Whooping it up like it’s 1926 in the entertaining, intriguing Hogtown: The Immersive Experience

Mark Prince, Dan Willmott & Jerome Bourgault in Hogtown—photo by Sam Gaetz Photography

Back by popular demand, The Hogtown Collective returns to Campbell House Museum for a new run of Hogtown: The Immersive Experience—written by Drew Carnwath and Sam Rosenthal, and directed by Rosenthal—with new stories and adventures as the audience finds new intrigue and secrets around every corner and behind every closed door.

It`s the eve of the 1926 municipal election, and union boss Bob Delacourt (Dan Willmott) is hosting a big shindig at his home. The incumbent, conservative prohibitionist Mayor Thomas Foster (Jerome Bourgault) is up against the progressive, union- and booze-friendly Sam McBride (Mark Prince). And everyone`s making backroom deals, including McBride`s fierce wife Fanny (Kirstin Hinton).

Meanwhile, local scribe Ben Stein (Gord Gammie) divides his time between covering the event and wooing the McBrides’ daughter Ronnie (Sappho Hansen Smythe), a modern young woman with dreams of becoming a famous reporter. And country bumpkin brothers, the clumsy Tanner (Jonathon Ellul) and malapropism-dropping Jackson (Derek Keurvorst) Busch have high hopes of making loads of cash from their home-cooked hooch; and the menacing Gil Schwartz (Jorge Molina) hopes to get in on some big time gangster action with the rumoured arrival of Chicago rum-runner Franco Vitale (is he really there or not?).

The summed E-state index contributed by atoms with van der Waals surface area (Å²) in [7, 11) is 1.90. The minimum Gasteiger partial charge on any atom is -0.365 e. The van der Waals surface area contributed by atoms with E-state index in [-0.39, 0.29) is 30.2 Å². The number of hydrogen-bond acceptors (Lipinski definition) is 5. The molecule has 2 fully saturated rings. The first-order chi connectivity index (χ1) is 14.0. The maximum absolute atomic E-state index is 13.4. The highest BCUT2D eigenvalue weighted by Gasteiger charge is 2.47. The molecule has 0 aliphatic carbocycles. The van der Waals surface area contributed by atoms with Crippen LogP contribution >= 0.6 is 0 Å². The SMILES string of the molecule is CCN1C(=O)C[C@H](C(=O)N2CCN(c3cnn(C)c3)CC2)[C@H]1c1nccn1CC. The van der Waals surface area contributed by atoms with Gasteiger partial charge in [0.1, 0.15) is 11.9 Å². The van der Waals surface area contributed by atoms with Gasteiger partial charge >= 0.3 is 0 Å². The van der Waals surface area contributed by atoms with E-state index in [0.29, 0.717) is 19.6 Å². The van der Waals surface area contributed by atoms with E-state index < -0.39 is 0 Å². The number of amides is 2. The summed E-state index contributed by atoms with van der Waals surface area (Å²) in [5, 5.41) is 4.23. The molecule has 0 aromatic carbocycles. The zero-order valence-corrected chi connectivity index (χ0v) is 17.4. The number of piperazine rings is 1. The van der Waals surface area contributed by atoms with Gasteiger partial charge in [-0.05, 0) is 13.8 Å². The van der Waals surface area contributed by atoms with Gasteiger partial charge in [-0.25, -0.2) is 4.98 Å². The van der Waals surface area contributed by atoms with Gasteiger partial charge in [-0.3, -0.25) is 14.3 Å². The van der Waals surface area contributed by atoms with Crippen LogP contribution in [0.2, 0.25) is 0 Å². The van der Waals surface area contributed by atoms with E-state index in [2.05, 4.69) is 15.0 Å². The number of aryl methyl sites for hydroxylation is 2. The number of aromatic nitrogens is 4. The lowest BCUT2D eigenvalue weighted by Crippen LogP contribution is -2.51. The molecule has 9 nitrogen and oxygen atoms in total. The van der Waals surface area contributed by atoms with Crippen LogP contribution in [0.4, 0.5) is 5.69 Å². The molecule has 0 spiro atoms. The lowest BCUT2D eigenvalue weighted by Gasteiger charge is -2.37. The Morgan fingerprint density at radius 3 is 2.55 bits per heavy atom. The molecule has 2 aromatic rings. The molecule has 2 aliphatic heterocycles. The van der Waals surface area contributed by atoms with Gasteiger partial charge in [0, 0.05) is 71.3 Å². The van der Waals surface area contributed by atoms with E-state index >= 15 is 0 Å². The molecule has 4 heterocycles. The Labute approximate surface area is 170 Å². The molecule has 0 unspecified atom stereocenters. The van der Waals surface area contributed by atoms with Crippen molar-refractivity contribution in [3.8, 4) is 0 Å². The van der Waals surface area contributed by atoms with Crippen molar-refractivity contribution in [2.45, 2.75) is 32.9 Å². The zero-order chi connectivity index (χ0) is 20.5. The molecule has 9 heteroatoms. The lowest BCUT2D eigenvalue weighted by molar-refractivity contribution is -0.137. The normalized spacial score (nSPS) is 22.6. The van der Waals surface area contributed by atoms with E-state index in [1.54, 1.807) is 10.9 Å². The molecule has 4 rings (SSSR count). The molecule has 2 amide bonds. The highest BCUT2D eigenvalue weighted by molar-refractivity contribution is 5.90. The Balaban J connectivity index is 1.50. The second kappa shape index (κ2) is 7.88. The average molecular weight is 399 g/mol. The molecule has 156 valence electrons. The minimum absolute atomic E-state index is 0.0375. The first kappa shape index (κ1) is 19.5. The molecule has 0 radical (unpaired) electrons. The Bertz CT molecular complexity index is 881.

The action starts out on the lawn around the house, as we take in various goings-on and meet some of the key players. Once inside, we are ushered in groups from room to room, getting the opportunity to see three different scenes. My group first entered the dining room, where the McBrides were hosting an intimate gathering of friends and supporters, including Delacourt, developer Lol Solman (Keurvorst) and clergyman Eddie Smalls (Ben Bain). It’s all aces until they’re interrupted by the appearance of a surprise guest—and it’s Mrs. McBride who’s the most infuriated by this unexpected arrival.

Upstairs, the Women’s Christian Temperance Union is having a meeting. Chaired by the imperious Mary O’Grady Hunt (Tara Baxendale), assisted by her demure daughter Eleanor (Jaymee Fuczek) and radical colleague Pauline Drabble (Andrea Irwin), these ladies are hell-bent on spoiling the fun. Even here, there is division on how to best accomplish their goal of keeping prohibition alive and getting Foster re-elected. Even O’Grady Hunt has a secret, which we learn by way of confession and cautionary tale when she has a mother to daughter sit-down with Eleanor, who she fears is getting too friendly with Lulu and Toni.

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Laura Larson, Karen Slater & Emmea Wiechers—photo by Sam Gaetz Photography

Downstairs in the gaming room, Shwartz is waiting on the outcome of some bets—and we’re ushered over to the basement speakeasy when his private meeting arrives. Over in the speakeasy, we can buy yourself a prohibited beverage while we wrap your ears around some hot jazz, courtesy of Cali-Mays Johnson (Michelle Piller) and her girls, accompanied by Colin Frotten on the ivories. It’s here that we learn that Foster’s daughter Maddy (Karen Slater) is working as a singer, and has set up a meeting with Dr. Libby Prowse (Claire Francis Muir) via her pal Anastasia (Emma Wiechers). Don’t worry, barkeep Mad Tom (Michael Lamport) is the soul of discretion, and Katie O’Malley (Susie Burnett) can find you some company or place your bets.